By Ogova Ondego
Published September 22, 2008
Though dishonesty is now an accepted (nay, ingrained) aspect of national culture in modern Kenya, it is only when a vanquished political candidate is installed as President while the victor is sent away empty-handed that the world appears to pay attention. While political and legal approaches have been suggested as solutions for Kenya’s current political morass, almost no mention of the role of culture is made. OGOVA ONDEGO writes.
Kenya is a deeply-religious country. While 66% of her population claim to be Christian and 26% belong to African Traditional Religions, 7% subscribe to Islam. However, there is little evidence that religion has succeeded in inculcating honesty and fair play among these highly religious people (By the way, hardly any one in Kenya owns to not belonging to any religion. In the run up to the general elections on December 27, 2007, Orange Democratic Movement presidential candidate Raila Odinga had to come out fighting to prove to alnd sundry that he is indeed Anglican and not irreligious as had been claimed by Mwai Kibaki’s Party of National Unity detractors. Kibaki is Roman Catholic.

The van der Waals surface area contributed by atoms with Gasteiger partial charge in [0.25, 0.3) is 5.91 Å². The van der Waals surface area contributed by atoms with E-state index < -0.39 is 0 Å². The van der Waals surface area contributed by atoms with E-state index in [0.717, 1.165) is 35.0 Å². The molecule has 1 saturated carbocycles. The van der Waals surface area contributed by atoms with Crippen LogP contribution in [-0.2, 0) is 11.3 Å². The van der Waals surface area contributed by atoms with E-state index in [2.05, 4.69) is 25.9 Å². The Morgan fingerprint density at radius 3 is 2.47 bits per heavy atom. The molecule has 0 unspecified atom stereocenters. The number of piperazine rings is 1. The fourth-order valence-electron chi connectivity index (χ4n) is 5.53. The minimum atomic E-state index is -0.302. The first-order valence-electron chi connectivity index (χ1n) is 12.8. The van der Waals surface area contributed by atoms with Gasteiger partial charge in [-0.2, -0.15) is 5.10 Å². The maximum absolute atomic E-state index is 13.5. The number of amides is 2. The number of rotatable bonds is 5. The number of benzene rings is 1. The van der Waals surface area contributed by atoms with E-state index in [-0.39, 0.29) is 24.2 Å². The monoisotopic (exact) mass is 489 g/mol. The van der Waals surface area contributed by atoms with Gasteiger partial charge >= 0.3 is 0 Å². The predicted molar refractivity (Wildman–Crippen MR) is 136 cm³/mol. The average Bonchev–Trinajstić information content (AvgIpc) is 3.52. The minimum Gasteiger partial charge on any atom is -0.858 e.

Not only is lying, cheating, bribery and unbridled self-interest common in Kenya but it is almost impossible for the citizens to access public service without paying someone off.
One can hardly secure an admission for one’s child in school or get a job without bribing someone in Kenya. Yet 38% and 28% of the population claim to belong to the Protestant and Roman Catholic Christian faiths, respectively. So who is involved in the rampant graft, deceit and dishonesty that are threatening to tear apart the fabric of this East African country that was once a British colony? Are the wanton killing, robbery and attack of people that took place in western and coastal Kenya following the swearing in of Kibaki as President on December 30, 2007 perpetrated by the 7% Muslims, 26% ATRs or the less than 1% Agnostics? Perhaps members of the ‘other’ religions like Hindu and Buddhism are to blame? Could the vice have been executed by Raila Odinga’s Protestants or Kibaki’s Roman Catholics?
Whatever the case, the ‘malpractice’ was committed by religious people who–owing to the fact that a common thread among all religions is respect for honesty–should know better. But they don’t.
Why does it surprise any one that Kibaki was secretly (independent media were denied access to the venue where it was announced) declared president and hurriedly sworn in as president in a private ceremony at night without the Kenya national anthem being played?
Why should it surprise any one that only Ugandan President Yoweri Museveni is the only ‘world leader’ who has since congratulated Kibaki for being declared president while the disgraced Electoral Commission of Kenya chairman, Samuel Kivuitu who declared Kibaki president publicly admits he does not know who won the presidential election?
Who can believe Kivuitu’s claims that he was prevailed upon by powerful forces within PNU and ODM-K to release the presidential vote results he himself had doubts about?